Author Topic: Fast Sorting algo help  (Read 9301 times)

guga

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Re: Fast Sorting algo help
« Reply #30 on: September 25, 2014, 06:21:18 AM »
Qsort function decoded

It is exactly the same as in msvcrt. I tried to optimize a bit, but the function is a true hell. Can someone help me optimizing and simplifying it ?

Code: [Select]
[CUTOFF 8]

[lostk: D$ 0 #30
histk: D$ 0 #30]

Proc qsort:
    Arguments @base, @num, @width, @compare
    Local @stkptr, @lo, @hi, @mid
    Uses esi, edi, ebx


    ; * Note: the number of stack entries required is no more than
    ;        1 + log2(size), so 30 is sufficient for any array
    If_Or D@num < 2, D@width = 0
        ExitP
    End_If

    mov D@stkptr 0 ; initialize stack
    mov esi D@num
    mov edi D@width
    mov ebx D@base
    dec esi | imul esi edi | add esi ebx ; esi = ((esi-1)*edi)+ebx
    mov D@lo ebx
    mov D@hi esi
    ; this entry point is for pseudo-recursion calling:
    ; setting lo and hi and jumping to here is like recursion,
    ; but stkptr is  preserved, locals aren't, so we preserve stuff on the stack

@Recursive2:

    ; number of el's to sort
    mov eax esi | sub eax ebx | xor edx edx | div D@width | inc eax ; eax = ((eax-ebx)/edi)+1 ; (((A-C)/B)+1)
    ; on 1st loop, eax = esi. http://www.wolframalpha.com/input/?i=%28%28%28%28%28A-C%29%2FB%29%2B1%29-1%29*B%29%2BC
    ; below a certain size, it is faster to use a O(n^2) sorting method
    ...If eax <= CUTOFF

        call shortsort esi, ebx, D@width, D@compare

    ...Else
        ; First we pick a partititioning element.  The efficiency of the algorithm demands
        ; that we find one that is approximately the median of the values, but also that we select one fast.
        ; Using the first one produces bad performace if the array is already sorted, so we use the middle one,
        ; which would require a very  wierdly arranged array for worst case performance.
        ; Testing shows  that a median-of-three algorithm does not, in general, increase performance.
        shr eax 1 | imul eax D@width | add eax ebx | mov edi eax ; find middle element

        ; swap it to beginning of array
        call Swap ebx, edi, D@width, D@compare
        call Swap ebx, esi, D@width, D@compare
        call Swap edi, esi, D@width, D@compare

        call Routine1 D@hi, D@width, D@compare

        add esi D@width
        cmp edi esi | jae D9>  ; Code077C37107
            Do
                sub esi D@width
                cmp esi edi | jbe D9>  ; Code077C37107
                call D@compare esi, edi
            Loop_Until eax <> 0
        cmp edi esi | jb G3>  ; Code077C3711F

D9:
    Do
        mov eax D@lo | sub esi D@width;edx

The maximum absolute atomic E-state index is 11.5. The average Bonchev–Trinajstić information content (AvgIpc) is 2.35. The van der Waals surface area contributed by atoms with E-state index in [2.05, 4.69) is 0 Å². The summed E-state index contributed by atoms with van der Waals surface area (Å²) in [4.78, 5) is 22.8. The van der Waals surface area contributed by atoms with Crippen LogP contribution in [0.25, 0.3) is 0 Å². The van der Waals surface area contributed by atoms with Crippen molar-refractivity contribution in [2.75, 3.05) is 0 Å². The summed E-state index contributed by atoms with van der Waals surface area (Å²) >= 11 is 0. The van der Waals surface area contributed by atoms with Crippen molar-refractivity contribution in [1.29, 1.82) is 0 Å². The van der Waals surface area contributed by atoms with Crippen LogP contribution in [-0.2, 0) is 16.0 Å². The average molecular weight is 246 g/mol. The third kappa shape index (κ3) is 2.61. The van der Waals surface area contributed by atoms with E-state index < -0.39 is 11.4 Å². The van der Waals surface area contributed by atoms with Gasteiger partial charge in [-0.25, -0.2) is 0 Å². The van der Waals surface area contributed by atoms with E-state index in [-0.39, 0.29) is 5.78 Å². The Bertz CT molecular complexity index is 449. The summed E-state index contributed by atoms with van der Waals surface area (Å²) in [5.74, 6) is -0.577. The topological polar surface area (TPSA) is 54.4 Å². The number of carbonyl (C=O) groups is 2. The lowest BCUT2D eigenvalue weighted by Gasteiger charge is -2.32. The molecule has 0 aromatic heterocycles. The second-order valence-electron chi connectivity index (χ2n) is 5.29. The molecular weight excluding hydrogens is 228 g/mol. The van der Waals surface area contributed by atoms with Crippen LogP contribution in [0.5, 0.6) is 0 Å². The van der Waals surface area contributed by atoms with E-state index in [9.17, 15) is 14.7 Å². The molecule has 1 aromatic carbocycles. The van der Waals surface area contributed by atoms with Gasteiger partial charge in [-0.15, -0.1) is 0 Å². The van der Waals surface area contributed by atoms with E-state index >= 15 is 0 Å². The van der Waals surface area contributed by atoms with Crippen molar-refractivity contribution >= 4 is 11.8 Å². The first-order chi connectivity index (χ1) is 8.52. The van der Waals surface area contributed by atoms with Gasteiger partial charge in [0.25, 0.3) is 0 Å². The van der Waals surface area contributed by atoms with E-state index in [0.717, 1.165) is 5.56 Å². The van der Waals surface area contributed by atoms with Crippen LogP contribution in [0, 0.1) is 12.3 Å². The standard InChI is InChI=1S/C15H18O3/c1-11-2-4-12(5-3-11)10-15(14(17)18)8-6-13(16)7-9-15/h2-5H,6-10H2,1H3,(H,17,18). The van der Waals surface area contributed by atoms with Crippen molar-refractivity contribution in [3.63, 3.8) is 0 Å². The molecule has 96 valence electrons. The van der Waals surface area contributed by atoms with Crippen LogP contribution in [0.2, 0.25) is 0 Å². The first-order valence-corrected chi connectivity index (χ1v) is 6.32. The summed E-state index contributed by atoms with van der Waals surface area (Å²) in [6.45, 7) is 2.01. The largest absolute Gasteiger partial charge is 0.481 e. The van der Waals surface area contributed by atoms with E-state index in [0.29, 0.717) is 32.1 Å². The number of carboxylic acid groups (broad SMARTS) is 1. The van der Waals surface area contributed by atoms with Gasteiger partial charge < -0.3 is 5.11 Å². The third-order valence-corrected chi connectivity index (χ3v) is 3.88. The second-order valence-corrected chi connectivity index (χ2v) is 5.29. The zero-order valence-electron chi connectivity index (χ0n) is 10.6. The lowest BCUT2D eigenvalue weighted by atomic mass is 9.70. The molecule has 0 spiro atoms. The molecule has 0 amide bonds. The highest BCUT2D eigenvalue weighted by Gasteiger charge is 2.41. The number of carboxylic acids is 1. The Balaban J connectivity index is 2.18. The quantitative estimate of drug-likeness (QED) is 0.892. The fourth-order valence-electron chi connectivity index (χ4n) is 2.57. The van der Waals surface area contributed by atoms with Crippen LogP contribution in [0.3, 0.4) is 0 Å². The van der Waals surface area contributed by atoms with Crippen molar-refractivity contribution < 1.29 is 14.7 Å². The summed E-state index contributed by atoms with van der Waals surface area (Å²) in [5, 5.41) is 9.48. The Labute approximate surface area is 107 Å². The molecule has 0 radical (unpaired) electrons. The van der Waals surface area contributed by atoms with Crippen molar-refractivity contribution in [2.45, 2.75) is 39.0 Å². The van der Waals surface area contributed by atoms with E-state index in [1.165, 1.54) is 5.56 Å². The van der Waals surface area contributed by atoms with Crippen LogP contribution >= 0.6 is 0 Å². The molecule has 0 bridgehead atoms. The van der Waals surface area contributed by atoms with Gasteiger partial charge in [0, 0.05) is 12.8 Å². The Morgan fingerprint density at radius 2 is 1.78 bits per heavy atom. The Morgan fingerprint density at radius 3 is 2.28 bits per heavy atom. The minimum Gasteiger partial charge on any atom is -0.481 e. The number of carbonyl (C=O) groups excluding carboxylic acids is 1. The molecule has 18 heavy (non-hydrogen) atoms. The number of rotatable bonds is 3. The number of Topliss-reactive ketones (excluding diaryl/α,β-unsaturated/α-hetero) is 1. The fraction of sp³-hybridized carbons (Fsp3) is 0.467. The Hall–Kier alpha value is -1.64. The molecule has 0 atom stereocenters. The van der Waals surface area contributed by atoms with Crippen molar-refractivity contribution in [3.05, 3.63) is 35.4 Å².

cmp esi eax | jbe G6>  ; Code077C37122
        call D@compare esi, edi
    Loop_Until eax <> 0

G3:
    mov eax D@lo

G6:
    mov edx D@hi
    mov ecx edx | sub ecx ebx
    mov edi esi | sub edi eax
    cmp edi ecx | jl M4>  ; Code077C3715C
    If eax < esi
        mov ecx D@stkptr
        mov D$lostk+ecx*4 eax
        mov D$histk+ecx*4 esi
        inc D@stkptr
    End_If

    mov edi D@width
    cmp ebx edx | jae A7>  ; Code077C37187
    mov esi D@hi | mov edi D@width | mov D@lo ebx
    jmp @Recursive2

M4:

    If ebx < edx
        mov ecx D@stkptr
        mov D$lostk+ecx*4 ebx
        mov D$histk+ecx*4 edx
        inc D@stkptr
    End_If

    cmp eax esi | jae A7>  ; Code077C37187
    mov ebx D@lo | mov edi D@width | mov D@hi esi
    jmp @Recursive2

    ...End_If

A7:

    dec D@stkptr | js E8>  ; Code077C371B0
    mov eax D@stkptr
    mov edx D$lostk+eax*4
    mov eax D$histk+eax*4
    mov D@lo edx
    mov D@hi eax
    mov esi eax ; hi
    mov ebx edx ; low
    jmp @Recursive2

E8:

EndP

Code: [Select]
Proc shortsort:
    Arguments @lo, @hi, @width, @comp
    Local @pChar, @TmpLo
    Uses edi, ecx, esi, ebx

    mov ecx D@hi
    mov edi D@lo | mov D@TmpLo edi
    ..If D@lo > ecx

        mov edx D@width | lea eax D$ecx+edx | mov D@pChar eax

        .Do

            mov esi D@pChar
            mov ebx ecx
            .If esi <= D@TmpLo
                Do
                    call D@comp esi, ebx
                    If eax >s 0
                        mov ebx esi
                    End_If
                    add esi D@width
                Loop_Until esi > D@TmpLo
            .End_If

            .If_And ebx <> D@TmpLo, D@width <> 0
                mov eax D@TmpLo
                mov ecx ebx | sub ecx D@TmpLo | mov esi D@width
                L1:
                    mov dh B$ecx+eax
                    mov dl B$eax | mov B$ecx+eax dl